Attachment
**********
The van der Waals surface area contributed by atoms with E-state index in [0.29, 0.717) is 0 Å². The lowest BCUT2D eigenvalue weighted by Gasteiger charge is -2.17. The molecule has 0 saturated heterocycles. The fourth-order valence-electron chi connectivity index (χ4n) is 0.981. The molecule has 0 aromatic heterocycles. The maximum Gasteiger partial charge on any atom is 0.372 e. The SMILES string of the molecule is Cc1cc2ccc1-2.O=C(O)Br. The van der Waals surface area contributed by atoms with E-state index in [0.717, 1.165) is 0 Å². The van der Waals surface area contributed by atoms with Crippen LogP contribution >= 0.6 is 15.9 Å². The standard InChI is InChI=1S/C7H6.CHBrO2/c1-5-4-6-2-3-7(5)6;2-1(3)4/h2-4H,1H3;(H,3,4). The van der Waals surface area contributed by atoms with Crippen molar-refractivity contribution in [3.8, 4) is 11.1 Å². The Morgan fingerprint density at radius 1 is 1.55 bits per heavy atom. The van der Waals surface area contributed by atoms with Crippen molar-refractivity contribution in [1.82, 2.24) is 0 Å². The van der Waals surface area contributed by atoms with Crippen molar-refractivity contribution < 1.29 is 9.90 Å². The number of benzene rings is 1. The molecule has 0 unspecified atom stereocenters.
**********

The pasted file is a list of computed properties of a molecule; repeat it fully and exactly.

The van der Waals surface area contributed by atoms with E-state index in [0.29, 0.717) is 0 Å². The lowest BCUT2D eigenvalue weighted by Gasteiger charge is -2.17. The molecule has 0 saturated heterocycles. The fourth-order valence-electron chi connectivity index (χ4n) is 0.981. The molecule has 0 aromatic heterocycles. The maximum Gasteiger partial charge on any atom is 0.372 e. The SMILES string of the molecule is Cc1cc2ccc1-2.O=C(O)Br. The van der Waals surface area contributed by atoms with E-state index in [0.717, 1.165) is 0 Å². The van der Waals surface area contributed by atoms with Crippen LogP contribution >= 0.6 is 15.9 Å². The standard InChI is InChI=1S/C7H6.CHBrO2/c1-5-4-6-2-3-7(5)6;2-1(3)4/h2-4H,1H3;(H,3,4). The van der Waals surface area contributed by atoms with Crippen molar-refractivity contribution in [3.8, 4) is 11.1 Å². The Morgan fingerprint density at radius 1 is 1.55 bits per heavy atom. The van der Waals surface area contributed by atoms with Crippen molar-refractivity contribution in [1.82, 2.24) is 0 Å². The van der Waals surface area contributed by atoms with Crippen molar-refractivity contribution < 1.29 is 9.90 Å². The number of benzene rings is 1. The molecule has 0 unspecified atom stereocenters.